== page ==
New Research: Poor-Quality Health Care A Leading Killer

BOSTON, Mass. -- Poor-quality health care is a leading, preventable killer of people around the globe, two new reports show. The National Academies of Science, Engineering and Medicine (NASEM) and the Lancet Global Health Commission on High-Quality Health Systems (HQSS) have each published comprehensive reports outlining the significant human and economic cost of poor-quality health care.

Produced independently by different research groups at Harvard University, the two reports deliver striking evidence that challenges our fundamental understanding of what it takes to combat unnecessary deaths in low- and middle-income countries.

It is now clear: Providing access to care for all -- Universal Health Care, the current paradigm in global health -- is not enough. Between 5 and 8 million people die every year even though they do have access to health care -- but the care they receive is ineffective and often does more harm than good.

In fact, poor-quality care is now a bigger barrier to reducing mortality than insufficient access to care. It kills three times as many people annually than HIV and Malaria combined.

Both reports base their findings on research conducted at Harvard University.

The NASEM report Crossing the Global Quality Chasm, based on an analysis conducted by the Harvard Global Health Institute, found that between 5.7 and 8.4 million deaths occur each year from poor quality of care in low- and middle-income countries (LMICs). The resulting cost of lost productivity alone amounts to between $1.4 and $1.6 trillion annually.

Using data from multiple international databases and over 31,000 published articles, researchers assessed healthcare quality in low and middle income countries using 25 indicators. This comprehensive process took almost three years. Among the findings are:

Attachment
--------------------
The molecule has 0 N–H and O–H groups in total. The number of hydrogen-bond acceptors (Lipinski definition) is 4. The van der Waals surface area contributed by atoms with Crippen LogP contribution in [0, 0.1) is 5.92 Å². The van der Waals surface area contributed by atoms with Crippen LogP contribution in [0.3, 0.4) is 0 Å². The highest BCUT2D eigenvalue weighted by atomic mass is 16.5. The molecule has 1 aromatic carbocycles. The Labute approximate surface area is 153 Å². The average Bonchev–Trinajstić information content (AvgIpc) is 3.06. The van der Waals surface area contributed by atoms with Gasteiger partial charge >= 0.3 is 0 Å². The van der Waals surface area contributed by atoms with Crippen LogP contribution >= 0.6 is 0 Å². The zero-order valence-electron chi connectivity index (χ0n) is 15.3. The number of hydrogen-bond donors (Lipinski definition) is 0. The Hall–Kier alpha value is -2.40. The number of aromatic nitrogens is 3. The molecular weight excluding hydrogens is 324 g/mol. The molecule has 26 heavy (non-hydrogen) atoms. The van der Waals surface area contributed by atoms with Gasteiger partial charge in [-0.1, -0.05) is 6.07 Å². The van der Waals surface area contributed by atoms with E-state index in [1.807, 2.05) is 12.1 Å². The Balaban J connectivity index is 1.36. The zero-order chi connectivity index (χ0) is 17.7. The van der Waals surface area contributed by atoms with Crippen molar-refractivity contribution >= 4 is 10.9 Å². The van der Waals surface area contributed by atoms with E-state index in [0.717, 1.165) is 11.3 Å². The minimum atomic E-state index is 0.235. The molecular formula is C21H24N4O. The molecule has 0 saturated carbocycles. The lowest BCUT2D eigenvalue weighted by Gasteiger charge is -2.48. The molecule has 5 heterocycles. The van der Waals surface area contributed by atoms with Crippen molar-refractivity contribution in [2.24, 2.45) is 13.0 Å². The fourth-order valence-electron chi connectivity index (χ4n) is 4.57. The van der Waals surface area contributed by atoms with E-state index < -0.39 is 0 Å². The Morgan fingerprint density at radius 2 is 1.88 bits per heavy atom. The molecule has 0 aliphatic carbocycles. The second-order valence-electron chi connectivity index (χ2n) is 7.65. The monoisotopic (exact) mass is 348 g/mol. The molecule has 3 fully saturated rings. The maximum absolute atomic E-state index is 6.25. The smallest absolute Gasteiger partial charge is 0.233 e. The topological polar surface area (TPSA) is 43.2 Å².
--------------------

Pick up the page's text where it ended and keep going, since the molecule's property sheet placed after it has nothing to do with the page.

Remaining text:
• Ineffective care was responsible, on average, for 25% of deaths caused by the conditions examined. This means that many individuals suffering from HIV, TB and mental illnesses are getting access – but the quality of the care is so poor that they are dying from that substandard care.

  • Nearly 1 in 5 hospitalized patients who went to the hospital to get better were, instead, harmed in the process. Overall, 134 million adverse hospital events occurred, leading to approximately 2.6 million preventable hospital deaths annually.     

  • Even when treatment coverage is high for a condition, harm may come from the treatment itself. For example, over 120 thousand HIV patients who are connected to treatment end up dying from substandard and falsified medicines every year.

The Lancet HQSS Commision report "High-quality health systems in the Sustainable Development Goals era: time for a revolution", led by a team at the Harvard T.H. Chan School of Public Health, used a different approach to estimating the lives lost: They calculated excess mortality in LMICs versus well performing health systems and subtracted deaths that could have been prevented through public health. They found that 8.6 million people die from conditions treatable by high quality health systems. Of these, 5 million deaths are due to poor quality of care and 3.6 million to lack of access to care.

High-quality health systems, the Lancet authors write, could prevent 2-5 million deaths from cardiovascular disease, 1 million newborn deaths, 900,000 deaths from tuberculosis and half of all maternal deaths each year.

“We have often taken quality for granted, assuming if people have access and there are enough resources, quality will be sufficient. These reports build on years of work that now lays that assumption to rest. Poor-quality care is a leading, preventable killer of people around the globe and we must prioritize it if we are going to improve people’s health” said Ashish Jha, Director of HGHI and a member of the NASEM panel that produced the NASEM report.

"We found that providers do not follow basic clinical guidelines and omit routine screenings. Primary care visits last 5-8 minutes, which is not enough time for a thorough assessment, providing counselling or detecting problems," says Margaret Kruk, lead author of the Lancet report and an Associate Professor of Global Health at the Harvard T.H. Chan School of Public Health. “The system as a whole is failing people. There are huge delays in diagnosing and starting treatment for emergency conditions but also for cancer and TB. One in three people have negative care experiences, such as poor communication or rude providers.”

The global health community, both reports conclude, must rally around providing not just health care but high-quality health care to people around the world.

DOWNLOAD the full NASEM report or just HGHI's chapter here.

DOWNLOAD the Lancet HQSS Commission report here .